Notre Dame cleaning staff take on new responsibilities to keep campus sanitized, maintain vacated quarantine rooms
Maggie Eastland | Tuesday, September 22, 2020
Cleaning the 150 buildings and more than 10 million gross square feet that make up Notre Dame’s academic and administrative buildings, residence halls and athletic buildings is a daunting task for the University’s staff, but this year, new coronavirus challenges have placed an even greater strain on these frontline workers.
Despite increased work hazards and sanitizing responsibilities, the 375-person cleaning staff still work for relatively low wages, the employees say.
Heather Shultz, a member of the disinfecting team created this year as part of the HERE campaign, sprays down classrooms between every class period. Previously, Shultz was an event coordinator for the University, but due to a lack of events and increased need for sanitary measures, she was offered a job on the cleaning staff instead. Taking the job meant taking a pay cut of $4.
“I was shocked how little the cleaning staff got paid,” Shultz said. “Even in a normal year, they’re doing the dirty work, cleaning the toilets and taking out the trash.”
The University is adding some benefits for its cleaning staff due to this year’s circumstances. First, cleaning staff are guaranteed payment if they are sent into quarantine or isolation. Building Services has also lengthened the new hire orientation to ensure proper safety and expanded child and elder care benefits for employees.
“All employees, regardless of task, are receiving their normal pay,” University spokesperson Dennis Brown said in an email. “But for cleaning staff who are working in residence halls and other facilities, we have consulted with experts in the field and provided them with specialized training, PPE, other equipment and supplies to make their work environment safe.”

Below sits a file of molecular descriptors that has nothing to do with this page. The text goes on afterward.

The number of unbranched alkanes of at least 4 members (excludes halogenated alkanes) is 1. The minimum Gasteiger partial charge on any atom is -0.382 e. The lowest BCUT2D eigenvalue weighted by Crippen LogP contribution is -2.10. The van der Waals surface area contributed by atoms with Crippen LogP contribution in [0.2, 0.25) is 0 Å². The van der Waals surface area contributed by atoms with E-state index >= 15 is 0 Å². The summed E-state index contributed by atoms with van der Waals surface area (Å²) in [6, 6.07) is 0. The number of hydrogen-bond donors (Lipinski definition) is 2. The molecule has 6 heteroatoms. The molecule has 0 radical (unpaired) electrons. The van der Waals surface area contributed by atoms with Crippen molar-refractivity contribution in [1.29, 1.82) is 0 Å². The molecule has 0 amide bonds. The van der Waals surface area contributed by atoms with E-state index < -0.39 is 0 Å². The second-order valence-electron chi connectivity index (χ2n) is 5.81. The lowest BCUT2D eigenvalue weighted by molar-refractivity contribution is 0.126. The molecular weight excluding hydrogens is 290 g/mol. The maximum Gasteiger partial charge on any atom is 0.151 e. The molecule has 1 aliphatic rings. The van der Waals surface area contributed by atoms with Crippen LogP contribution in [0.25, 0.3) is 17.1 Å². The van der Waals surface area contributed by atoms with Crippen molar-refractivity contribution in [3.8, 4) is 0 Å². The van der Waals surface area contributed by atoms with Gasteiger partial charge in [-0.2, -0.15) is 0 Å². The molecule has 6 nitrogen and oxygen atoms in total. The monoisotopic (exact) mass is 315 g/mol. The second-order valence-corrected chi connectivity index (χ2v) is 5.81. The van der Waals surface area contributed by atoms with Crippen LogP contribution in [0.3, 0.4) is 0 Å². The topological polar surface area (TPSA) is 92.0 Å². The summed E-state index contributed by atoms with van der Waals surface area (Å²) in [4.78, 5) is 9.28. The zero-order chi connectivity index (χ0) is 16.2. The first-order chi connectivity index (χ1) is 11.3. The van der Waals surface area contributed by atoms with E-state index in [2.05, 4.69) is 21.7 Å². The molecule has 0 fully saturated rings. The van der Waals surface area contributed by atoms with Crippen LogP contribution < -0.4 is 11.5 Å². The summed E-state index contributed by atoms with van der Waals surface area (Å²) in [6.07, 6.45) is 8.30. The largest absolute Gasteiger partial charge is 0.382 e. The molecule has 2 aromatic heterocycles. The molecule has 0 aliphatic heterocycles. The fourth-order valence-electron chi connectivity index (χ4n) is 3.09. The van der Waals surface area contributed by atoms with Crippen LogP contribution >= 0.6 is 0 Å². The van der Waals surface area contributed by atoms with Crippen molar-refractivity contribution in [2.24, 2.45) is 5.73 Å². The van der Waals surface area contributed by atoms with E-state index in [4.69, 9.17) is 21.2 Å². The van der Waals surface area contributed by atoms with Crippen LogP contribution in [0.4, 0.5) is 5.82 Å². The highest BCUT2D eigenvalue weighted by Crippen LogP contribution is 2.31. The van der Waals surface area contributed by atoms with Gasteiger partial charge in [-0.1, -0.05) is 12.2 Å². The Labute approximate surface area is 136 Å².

Shultz and her fellow members of the disinfecting team suit up with gloves, goggles and face shields to sanitize classrooms and common rooms with an electrostatic gun that gives potentially infectious droplets an electric charge.
Angela Hubbard, another member of the cleaning team, has worked at the University for the past 30 years. This year, she’s responsible for cleaning door handles and refilling hand sanitizer stations on the first floors of DeBartolo Hall, Duncan Student Center and the Snite Museum of Art.
“I love doing it,” Hubbard said. “I would not be here thirty years if I didn’t.”
Aside from a few extra cleaning tasks, Hubbard said her responsibilities and hours haven’t shifted drastically, and she feels safe given the protective equipment the University provides.
Chris Hatfield, senior director of Building Services, said the biggest challenges due to the coronavirus have been obtaining necessary supplies and coordinating tight schedules to make sure cleaning policies are implemented. He also acknowledged the problematic nature of cleaning quarantine and isolation rooms or dorms of infected students.
The protective equipment not only guards against coronavirus, but shields the team from harsh cleaning chemicals. As of Sunday, 14 coronavirus cases have been reported among employees.
Building Services staff are already trained in universal precautions to prevent the spread of infection, Hatfield said in an email, so they simply took a few extra precautions, such as masks and physical distancing.